War In The Dark


Postwar films were about to take on a new, harder edge, antisentimental and antiheroic. High-mindedness was suspect, and life in film became darker, elemental, colored with the fatalistic outlook of a soldier who had seen too much combat. The war found its way into films that had nothing to do with war, but snatches of dialogue still wore combat gear. Life was no longer fair. Honor was a sucker’s game. Being good had nothing to do with whether one survived. From the gangster film White Heat (1949), listen to this exchange between Paul Guilfoyle and James Cagney:

“You wouldn’t kill me in cold blood, would you?”

“No. I’ll let you warm up a little.”

A Walk in the Sun, based on Harry Brown’s novel and directed by Lewis Milestone, who in 1930 had brought All Quiet on the Western Front to the screen, came out in 1945 and was the first in a class of hardheaded war films: no patriotic diction here, no improbable heroics, no references to irrelevancies such as grand strategy or the self-important angst of high command, just a morning’s march with infantrymen who have had a long war that is getting longer by the minute. For the characters here the war was not about the Four Freedoms; it was about getting through the morning alive, and maybe the afternoon and night too if they were lucky, and then about doing it all again the next day and the day after.

But A Walk in the Sun was not going to tell any veteran of infantry combat anything he didn’t already know. Only one postwar film spoke directly to the veterans in terms that may have helped them contend with their experiences. The Best Years of Our Lives (1946) followed three veterans as they struggled to return to normal life in a world that seemed to understand little and care less about the war they had just survived. The movie won eight Oscars.

As The Best Years of Our Lives made plain, memories of the war were already fading, shouldered aside by postwar routines and Cold War anxieties. At some indiscernible point, as if by common, unstated agreement, filmmakers pointed their war films at those who were innocent of war altogether. Like A Walk in the Sun , 1949’s Battleground was unlikely to appeal to combat veterans because it aimed to reproduce their experiences. Producer Dore Schary had trouble finding support in Hollywood for making yet another war film. Even so, audiences in 1949 saw the release of the best ever movie about war in the air, Twelve o’Clock High, and, importantly, John Wayne’s now-fabled Sands of Iwo Jima.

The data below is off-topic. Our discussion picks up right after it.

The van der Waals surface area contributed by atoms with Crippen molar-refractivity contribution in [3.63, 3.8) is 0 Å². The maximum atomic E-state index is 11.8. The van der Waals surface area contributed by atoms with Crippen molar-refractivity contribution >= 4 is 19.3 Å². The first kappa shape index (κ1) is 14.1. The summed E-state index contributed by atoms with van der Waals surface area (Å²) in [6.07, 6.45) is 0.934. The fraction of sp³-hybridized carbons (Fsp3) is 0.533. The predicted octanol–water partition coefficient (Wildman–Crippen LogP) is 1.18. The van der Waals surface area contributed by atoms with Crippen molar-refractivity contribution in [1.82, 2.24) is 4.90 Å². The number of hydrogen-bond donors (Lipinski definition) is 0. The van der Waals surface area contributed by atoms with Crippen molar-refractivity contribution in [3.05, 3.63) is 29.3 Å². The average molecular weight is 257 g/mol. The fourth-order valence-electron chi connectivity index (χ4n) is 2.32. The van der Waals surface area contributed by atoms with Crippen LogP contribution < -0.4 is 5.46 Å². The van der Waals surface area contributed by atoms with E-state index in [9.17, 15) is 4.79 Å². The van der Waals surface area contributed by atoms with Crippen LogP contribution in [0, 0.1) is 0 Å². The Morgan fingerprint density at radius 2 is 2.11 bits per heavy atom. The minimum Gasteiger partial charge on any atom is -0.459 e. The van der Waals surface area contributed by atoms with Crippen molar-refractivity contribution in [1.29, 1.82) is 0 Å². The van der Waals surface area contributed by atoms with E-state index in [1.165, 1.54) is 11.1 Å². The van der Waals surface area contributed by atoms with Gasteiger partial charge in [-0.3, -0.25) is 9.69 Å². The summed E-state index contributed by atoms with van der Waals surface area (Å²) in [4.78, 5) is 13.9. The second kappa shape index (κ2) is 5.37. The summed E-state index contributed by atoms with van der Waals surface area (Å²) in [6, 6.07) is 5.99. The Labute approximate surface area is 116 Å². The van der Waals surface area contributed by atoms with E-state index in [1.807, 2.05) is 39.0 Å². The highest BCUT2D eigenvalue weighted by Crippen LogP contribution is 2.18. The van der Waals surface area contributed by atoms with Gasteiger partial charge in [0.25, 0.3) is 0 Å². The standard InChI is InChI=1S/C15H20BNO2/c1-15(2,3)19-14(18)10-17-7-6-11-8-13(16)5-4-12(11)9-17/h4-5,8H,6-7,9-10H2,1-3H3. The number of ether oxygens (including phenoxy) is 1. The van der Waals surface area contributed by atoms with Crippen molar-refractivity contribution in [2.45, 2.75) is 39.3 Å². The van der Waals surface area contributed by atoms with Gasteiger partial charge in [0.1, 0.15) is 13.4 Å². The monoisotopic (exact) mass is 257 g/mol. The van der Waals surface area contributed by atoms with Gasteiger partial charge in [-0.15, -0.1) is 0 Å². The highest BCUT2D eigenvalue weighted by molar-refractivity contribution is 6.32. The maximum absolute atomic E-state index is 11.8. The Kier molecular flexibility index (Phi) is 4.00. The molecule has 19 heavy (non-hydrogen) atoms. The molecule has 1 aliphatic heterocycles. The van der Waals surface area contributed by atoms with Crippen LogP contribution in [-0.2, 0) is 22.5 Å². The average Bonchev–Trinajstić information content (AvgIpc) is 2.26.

No two films are less alike. Based on a script by two veterans of the 8th Air Force’s bomber offensive against Germany at the height of the war, Twelve o’Clock High follows a bomber-group commander—Maj. Gen. Frank Armstrong in real life—as he fights against the pressures of wartime command, eventually succumbing to its fatigues. Gregory Peck’s portrayal of the haunted commander is so appealing the film is still shown to approving audiences in the military academies.


Sands of Iwo Jima is one of two films that belong in movie history not so much because of how faithfully they reproduce war as because of their influence upon those who saw them. After John Wayne’s portrayal of the tough marine, Sergeant Stryker, hit the screen, there were proto-gyrenes all over America, and they took Wayne’s cinematic conduct as a standard of behavior with them into their own wars. Veterans of World War II might react suspiciously to Wayne’s heroics, but their sons did not. Marine trainees at Camp Pendleton were hired as extras for Tony Curtis’s 1961 film biography of Ira Hayes, the Native American who helped raise the flag on Iwo Jima, The Outsider . When the director asked them why they had enlisted, half of them said it was because they had been inspired by Sands of Iwo Jima .